According to a recent study, after the administration of an antibiotic, probiotics would not have the expected beneficial effect on the regeneration of the intestinal flora. On the contrary, they would delay the return of a balanced microbiota, according to new studies.
Indeed, researchers found that not only would probiotics have a very limited effect in a healthy individual, but they could also prevent the natural flora from settling after taking antibiotics. These findings are the result of two recent studies recently published in the journal Cell.
Probiotics are products – often in capsule form – containing millions of live bacteria as well as compounds to help bacteria grow (called prebiotics). Their goal is to colonize the intestines of the consumer to restore the balance of the microbiota (or intestinal flora), undermined by poor nutrition or antibiotics, for example. Some probiotics aim to colonize other areas of the body that have a specific microbiota, such as the vagina or the mouth. Probiotics are increasingly prescribed and consumed, attracting consumers, even healthy ones, to relieve gastrointestinal symptoms, strengthen the immune system, protect against infectious diseases, etc. “However, we still lack evidence of such impacts of probiotics on humans,” write the authors of the publications.
The team of researchers conducted two projects, to evaluate the effect of probiotics in a healthy individual, then in an individual whose intestinal flora was damaged by antibiotics – a major indication of probiotics.
To evaluate the effects, the researchers examined the intestines of 25 volunteers through endoscopies of the digestive system and colonoscopies. They were able to sample their basic microbiome, that is to say the environment in which all of the many organisms found inside their body, called microbiota, live. Fifteen of these volunteers were then divided into two groups: one consumed multi-stem probiotics and another ingested a placebo. Three weeks later, both groups again performed endoscopy and colonoscopy to assess their internal response. They were followed for two months.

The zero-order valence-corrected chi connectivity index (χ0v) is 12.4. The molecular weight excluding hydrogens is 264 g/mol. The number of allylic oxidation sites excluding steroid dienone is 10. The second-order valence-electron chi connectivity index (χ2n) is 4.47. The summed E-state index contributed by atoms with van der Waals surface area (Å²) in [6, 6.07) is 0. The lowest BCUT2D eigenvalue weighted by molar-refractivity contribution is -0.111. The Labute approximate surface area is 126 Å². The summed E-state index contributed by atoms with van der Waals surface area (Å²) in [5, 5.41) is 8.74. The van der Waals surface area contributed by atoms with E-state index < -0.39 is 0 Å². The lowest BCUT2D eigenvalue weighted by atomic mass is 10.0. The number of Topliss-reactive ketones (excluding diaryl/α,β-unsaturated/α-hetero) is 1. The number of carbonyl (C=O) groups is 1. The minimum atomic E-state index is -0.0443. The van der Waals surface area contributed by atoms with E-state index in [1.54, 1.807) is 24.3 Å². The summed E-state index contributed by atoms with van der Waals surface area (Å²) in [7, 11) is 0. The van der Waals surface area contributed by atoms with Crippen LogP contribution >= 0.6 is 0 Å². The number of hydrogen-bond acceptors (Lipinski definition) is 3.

Results: Probiotics have successfully colonized the gastrointestinal tract of some people, called the “persistent”, while the intestinal microbiomes of the “resistant” expelled them. “Surprisingly, we saw that many healthy volunteers were actually resistant to the extent that probiotics could not colonize their gastrointestinal tract,” Eran Elinav says. This suggests that probiotics should not be universally given as a “unique” supplement. Instead, they could be adapted to the needs of each individual. ”
For the second part of the trial, scientists looked at whether probiotics were able to counter the adverse effects of antibiotics. In theory, probiotics are supposed to repopulate the gut microbiota weakened by the treatment. The researchers observed the intestines of 21 volunteers who received antibiotics, also with endoscopies of the digestive system and colonoscopies.
These volunteers were then randomly divided into three groups. The first was a surveillance group that allowed its microbiome to recover on its own. The second group received the same probiotics used in the first part of the study. The third group was treated with an autologous faecal microbiome transplant (aFMT). It contain the bacteria present in the intestinal flora before its alteration, and can rebalance the latter.
After the disappearance of antibiotics in the body, the team of researchers found that the probiotics had easily colonized the intestine of all members of the second group. But to their surprise, this probiotic colonization prevented the intestinal microbiome of the host from returning to its normal state for months. In contrast, with the aFMT, the native intestinal microbiome of the third group returned to normal in a few days.
“Contrary to the current dogma that probiotics are harmless and benefit everyone, these results reveal an adverse, potentially alarming side effect of using probiotics with antibiotics, which could even have long-term consequences,” alert the lead author of the study. The researchers stress the need to develop personalized approaches to the prescription of probiotics, to protect the intestinal mucosa without compromising the recolonization of the microbiome disturbed by antibiotics.